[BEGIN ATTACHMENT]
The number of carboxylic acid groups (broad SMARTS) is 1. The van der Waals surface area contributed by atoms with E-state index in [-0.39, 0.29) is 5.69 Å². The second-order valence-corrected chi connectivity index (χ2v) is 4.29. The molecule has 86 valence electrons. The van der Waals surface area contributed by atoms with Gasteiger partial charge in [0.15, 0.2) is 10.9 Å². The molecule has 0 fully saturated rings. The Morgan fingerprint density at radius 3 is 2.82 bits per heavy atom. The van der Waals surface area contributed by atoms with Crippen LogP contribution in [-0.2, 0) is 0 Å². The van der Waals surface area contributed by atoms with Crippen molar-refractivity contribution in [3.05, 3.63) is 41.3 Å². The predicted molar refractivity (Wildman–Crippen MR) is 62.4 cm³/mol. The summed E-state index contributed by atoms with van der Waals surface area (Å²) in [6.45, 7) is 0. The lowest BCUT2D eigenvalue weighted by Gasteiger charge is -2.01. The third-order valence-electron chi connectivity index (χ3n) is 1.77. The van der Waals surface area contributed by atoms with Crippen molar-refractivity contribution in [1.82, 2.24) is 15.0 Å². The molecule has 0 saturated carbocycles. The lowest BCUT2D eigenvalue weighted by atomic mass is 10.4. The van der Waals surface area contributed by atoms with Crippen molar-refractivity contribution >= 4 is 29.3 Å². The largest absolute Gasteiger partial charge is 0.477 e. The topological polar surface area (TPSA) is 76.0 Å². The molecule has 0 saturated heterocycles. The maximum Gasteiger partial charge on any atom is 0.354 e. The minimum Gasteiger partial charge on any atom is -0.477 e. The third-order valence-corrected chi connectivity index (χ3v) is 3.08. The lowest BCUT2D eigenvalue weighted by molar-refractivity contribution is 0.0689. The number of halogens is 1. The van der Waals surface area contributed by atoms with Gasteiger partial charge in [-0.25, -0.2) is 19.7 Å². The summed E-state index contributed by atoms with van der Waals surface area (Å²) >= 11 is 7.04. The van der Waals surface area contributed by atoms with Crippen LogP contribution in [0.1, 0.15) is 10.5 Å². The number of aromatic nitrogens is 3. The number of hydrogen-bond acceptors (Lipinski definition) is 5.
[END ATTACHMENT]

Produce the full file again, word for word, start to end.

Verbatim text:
The number of carboxylic acid groups (broad SMARTS) is 1. The van der Waals surface area contributed by atoms with E-state index in [-0.39, 0.29) is 5.69 Å². The second-order valence-corrected chi connectivity index (χ2v) is 4.29. The molecule has 86 valence electrons. The van der Waals surface area contributed by atoms with Gasteiger partial charge in [0.15, 0.2) is 10.9 Å². The molecule has 0 fully saturated rings. The Morgan fingerprint density at radius 3 is 2.82 bits per heavy atom. The van der Waals surface area contributed by atoms with Crippen LogP contribution in [-0.2, 0) is 0 Å². The van der Waals surface area contributed by atoms with Crippen molar-refractivity contribution in [3.05, 3.63) is 41.3 Å². The predicted molar refractivity (Wildman–Crippen MR) is 62.4 cm³/mol. The summed E-state index contributed by atoms with van der Waals surface area (Å²) in [6.45, 7) is 0. The lowest BCUT2D eigenvalue weighted by Gasteiger charge is -2.01. The third-order valence-electron chi connectivity index (χ3n) is 1.77. The van der Waals surface area contributed by atoms with Crippen molar-refractivity contribution in [1.82, 2.24) is 15.0 Å². The molecule has 0 saturated carbocycles. The lowest BCUT2D eigenvalue weighted by atomic mass is 10.4. The van der Waals surface area contributed by atoms with Crippen molar-refractivity contribution >= 4 is 29.3 Å². The largest absolute Gasteiger partial charge is 0.477 e. The topological polar surface area (TPSA) is 76.0 Å². The molecule has 0 saturated heterocycles. The maximum Gasteiger partial charge on any atom is 0.354 e. The minimum Gasteiger partial charge on any atom is -0.477 e. The third-order valence-corrected chi connectivity index (χ3v) is 3.08. The lowest BCUT2D eigenvalue weighted by molar-refractivity contribution is 0.0689. The number of halogens is 1. The van der Waals surface area contributed by atoms with Gasteiger partial charge in [-0.25, -0.2) is 19.7 Å². The summed E-state index contributed by atoms with van der Waals surface area (Å²) >= 11 is 7.04. The van der Waals surface area contributed by atoms with Crippen LogP contribution in [0.1, 0.15) is 10.5 Å². The number of aromatic nitrogens is 3. The number of hydrogen-bond acceptors (Lipinski definition) is 5.